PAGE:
The idea of chess prophylaxis is to destroy your opponent’s plans. Prophylactic moves are not specifically intended just for improving one’s position, but also for preventing the opponent from improving his own.
“Do not always be thinking of attack! Moves that safeguard your position are often far more prudent.” – Aron Nimzowitsch.
Very often, we get overexcited by our own plans and attacking ideas, and forget that the opponent also exists. This can cause a negative game result.
“If you don’t follow what your opponent does, you’ll be complaining about unluckiness after every game” – Victor Korchnoi.
No chess player can fully avoid this typical mistake during the playing process, but we can limit it as much as possible.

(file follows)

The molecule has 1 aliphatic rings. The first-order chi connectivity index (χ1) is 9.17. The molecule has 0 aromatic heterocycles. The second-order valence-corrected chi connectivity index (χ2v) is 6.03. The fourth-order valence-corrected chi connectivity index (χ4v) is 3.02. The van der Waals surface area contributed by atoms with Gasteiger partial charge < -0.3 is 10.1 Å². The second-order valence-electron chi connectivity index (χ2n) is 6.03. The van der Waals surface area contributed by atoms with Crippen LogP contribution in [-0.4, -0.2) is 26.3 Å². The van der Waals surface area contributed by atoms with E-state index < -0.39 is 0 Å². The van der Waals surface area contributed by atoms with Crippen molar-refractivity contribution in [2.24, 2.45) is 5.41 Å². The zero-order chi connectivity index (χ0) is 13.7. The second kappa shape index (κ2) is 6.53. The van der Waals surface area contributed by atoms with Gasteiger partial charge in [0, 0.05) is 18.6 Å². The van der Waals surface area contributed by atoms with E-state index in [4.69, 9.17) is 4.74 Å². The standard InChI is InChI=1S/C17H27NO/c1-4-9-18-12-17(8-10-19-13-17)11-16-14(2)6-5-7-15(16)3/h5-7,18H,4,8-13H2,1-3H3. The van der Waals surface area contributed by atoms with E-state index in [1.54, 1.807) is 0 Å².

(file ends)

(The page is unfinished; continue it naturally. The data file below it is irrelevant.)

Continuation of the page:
Mainly we make mistakes not because of our missed opportunities, but through disregarding the moves and ideas of our opponent. The key word for prophylactic thinking is concentration. We have to imagine ourselves in our opponent’s place and think how he would react against our possible plan, or what intention he had while making his latest move.
Block Tactical Play
Prophylaxis is а strategy that leads to positional play, which can frustrate tactical/attacking players. Prophylactic play creates unpleasant consequences that keep the opponent from initating tactical play. One of its greatest advantages is that it keeps risk to a minimum while at the same time causing an aggressive player to lose patience, leading to mistakes. However, it frequently fails against an opponent who is content with a draw.